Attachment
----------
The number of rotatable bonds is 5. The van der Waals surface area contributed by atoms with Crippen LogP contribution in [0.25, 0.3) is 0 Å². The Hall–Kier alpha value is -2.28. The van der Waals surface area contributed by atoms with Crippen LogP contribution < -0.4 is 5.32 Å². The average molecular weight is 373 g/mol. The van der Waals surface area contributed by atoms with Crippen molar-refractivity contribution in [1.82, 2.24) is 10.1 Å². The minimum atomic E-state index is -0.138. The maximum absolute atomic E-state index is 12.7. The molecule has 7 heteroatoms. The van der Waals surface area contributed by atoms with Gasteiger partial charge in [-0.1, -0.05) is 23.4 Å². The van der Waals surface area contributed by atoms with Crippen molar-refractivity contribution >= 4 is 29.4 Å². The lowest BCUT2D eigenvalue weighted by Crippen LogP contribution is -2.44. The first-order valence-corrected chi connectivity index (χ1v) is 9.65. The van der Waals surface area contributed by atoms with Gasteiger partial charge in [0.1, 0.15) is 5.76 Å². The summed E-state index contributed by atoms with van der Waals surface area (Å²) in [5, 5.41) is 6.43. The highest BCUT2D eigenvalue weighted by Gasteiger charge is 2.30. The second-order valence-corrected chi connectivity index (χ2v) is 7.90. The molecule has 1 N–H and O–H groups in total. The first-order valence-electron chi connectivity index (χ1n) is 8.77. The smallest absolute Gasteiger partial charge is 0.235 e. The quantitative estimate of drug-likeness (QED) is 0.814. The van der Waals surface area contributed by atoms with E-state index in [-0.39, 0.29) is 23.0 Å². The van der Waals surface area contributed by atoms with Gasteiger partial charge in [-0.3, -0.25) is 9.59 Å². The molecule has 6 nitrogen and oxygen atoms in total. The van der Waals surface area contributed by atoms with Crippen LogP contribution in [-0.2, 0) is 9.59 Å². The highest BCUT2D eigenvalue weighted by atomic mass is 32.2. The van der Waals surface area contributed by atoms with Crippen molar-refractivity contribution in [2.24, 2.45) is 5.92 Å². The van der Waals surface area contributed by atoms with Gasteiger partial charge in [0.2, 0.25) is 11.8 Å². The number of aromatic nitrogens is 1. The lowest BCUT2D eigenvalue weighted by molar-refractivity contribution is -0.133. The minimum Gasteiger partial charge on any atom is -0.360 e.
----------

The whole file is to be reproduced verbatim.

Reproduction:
The number of rotatable bonds is 5. The van der Waals surface area contributed by atoms with Crippen LogP contribution in [0.25, 0.3) is 0 Å². The Hall–Kier alpha value is -2.28. The van der Waals surface area contributed by atoms with Crippen LogP contribution < -0.4 is 5.32 Å². The average molecular weight is 373 g/mol. The van der Waals surface area contributed by atoms with Crippen molar-refractivity contribution in [1.82, 2.24) is 10.1 Å². The minimum atomic E-state index is -0.138. The maximum absolute atomic E-state index is 12.7. The molecule has 7 heteroatoms. The van der Waals surface area contributed by atoms with Gasteiger partial charge in [-0.1, -0.05) is 23.4 Å². The van der Waals surface area contributed by atoms with Crippen molar-refractivity contribution >= 4 is 29.4 Å². The lowest BCUT2D eigenvalue weighted by Crippen LogP contribution is -2.44. The first-order valence-corrected chi connectivity index (χ1v) is 9.65. The van der Waals surface area contributed by atoms with Gasteiger partial charge in [0.1, 0.15) is 5.76 Å². The summed E-state index contributed by atoms with van der Waals surface area (Å²) in [5, 5.41) is 6.43. The highest BCUT2D eigenvalue weighted by Gasteiger charge is 2.30. The second-order valence-corrected chi connectivity index (χ2v) is 7.90. The molecule has 1 N–H and O–H groups in total. The first-order valence-electron chi connectivity index (χ1n) is 8.77. The smallest absolute Gasteiger partial charge is 0.235 e. The quantitative estimate of drug-likeness (QED) is 0.814. The van der Waals surface area contributed by atoms with E-state index in [-0.39, 0.29) is 23.0 Å². The van der Waals surface area contributed by atoms with Gasteiger partial charge in [-0.3, -0.25) is 9.59 Å². The molecule has 6 nitrogen and oxygen atoms in total. The van der Waals surface area contributed by atoms with Crippen LogP contribution in [-0.2, 0) is 9.59 Å². The highest BCUT2D eigenvalue weighted by atomic mass is 32.2. The van der Waals surface area contributed by atoms with Crippen molar-refractivity contribution in [2.24, 2.45) is 5.92 Å². The van der Waals surface area contributed by atoms with Gasteiger partial charge in [0.2, 0.25) is 11.8 Å². The number of aromatic nitrogens is 1. The lowest BCUT2D eigenvalue weighted by molar-refractivity contribution is -0.133. The minimum Gasteiger partial charge on any atom is -0.360 e.